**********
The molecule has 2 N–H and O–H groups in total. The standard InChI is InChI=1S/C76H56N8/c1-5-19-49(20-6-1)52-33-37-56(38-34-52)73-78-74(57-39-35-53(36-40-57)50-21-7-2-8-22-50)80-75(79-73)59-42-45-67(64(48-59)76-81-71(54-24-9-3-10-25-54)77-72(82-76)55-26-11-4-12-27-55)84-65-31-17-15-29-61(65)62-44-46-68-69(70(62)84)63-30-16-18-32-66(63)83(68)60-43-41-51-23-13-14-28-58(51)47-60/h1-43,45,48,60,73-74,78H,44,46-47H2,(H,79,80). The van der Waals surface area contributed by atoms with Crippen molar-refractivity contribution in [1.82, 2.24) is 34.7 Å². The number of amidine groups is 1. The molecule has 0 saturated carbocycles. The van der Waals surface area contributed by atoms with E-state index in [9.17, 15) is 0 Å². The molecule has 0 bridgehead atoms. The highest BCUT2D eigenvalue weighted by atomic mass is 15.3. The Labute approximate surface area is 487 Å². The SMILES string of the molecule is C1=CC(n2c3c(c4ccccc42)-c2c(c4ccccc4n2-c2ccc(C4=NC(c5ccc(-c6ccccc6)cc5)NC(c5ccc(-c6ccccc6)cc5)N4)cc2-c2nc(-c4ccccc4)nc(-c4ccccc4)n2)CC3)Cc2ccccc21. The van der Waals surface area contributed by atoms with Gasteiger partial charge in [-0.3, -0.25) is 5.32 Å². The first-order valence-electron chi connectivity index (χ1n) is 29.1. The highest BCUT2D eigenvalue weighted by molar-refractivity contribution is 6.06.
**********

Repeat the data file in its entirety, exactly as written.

The molecule has 2 N–H and O–H groups in total. The standard InChI is InChI=1S/C76H56N8/c1-5-19-49(20-6-1)52-33-37-56(38-34-52)73-78-74(57-39-35-53(36-40-57)50-21-7-2-8-22-50)80-75(79-73)59-42-45-67(64(48-59)76-81-71(54-24-9-3-10-25-54)77-72(82-76)55-26-11-4-12-27-55)84-65-31-17-15-29-61(65)62-44-46-68-69(70(62)84)63-30-16-18-32-66(63)83(68)60-43-41-51-23-13-14-28-58(51)47-60/h1-43,45,48,60,73-74,78H,44,46-47H2,(H,79,80). The van der Waals surface area contributed by atoms with Crippen molar-refractivity contribution in [1.82, 2.24) is 34.7 Å². The number of amidine groups is 1. The molecule has 0 saturated carbocycles. The van der Waals surface area contributed by atoms with E-state index in [9.17, 15) is 0 Å². The molecule has 0 bridgehead atoms. The highest BCUT2D eigenvalue weighted by atomic mass is 15.3. The Labute approximate surface area is 487 Å². The SMILES string of the molecule is C1=CC(n2c3c(c4ccccc42)-c2c(c4ccccc4n2-c2ccc(C4=NC(c5ccc(-c6ccccc6)cc5)NC(c5ccc(-c6ccccc6)cc5)N4)cc2-c2nc(-c4ccccc4)nc(-c4ccccc4)n2)CC3)Cc2ccccc21. The van der Waals surface area contributed by atoms with Gasteiger partial charge in [-0.3, -0.25) is 5.32 Å². The first-order valence-electron chi connectivity index (χ1n) is 29.1. The highest BCUT2D eigenvalue weighted by molar-refractivity contribution is 6.06.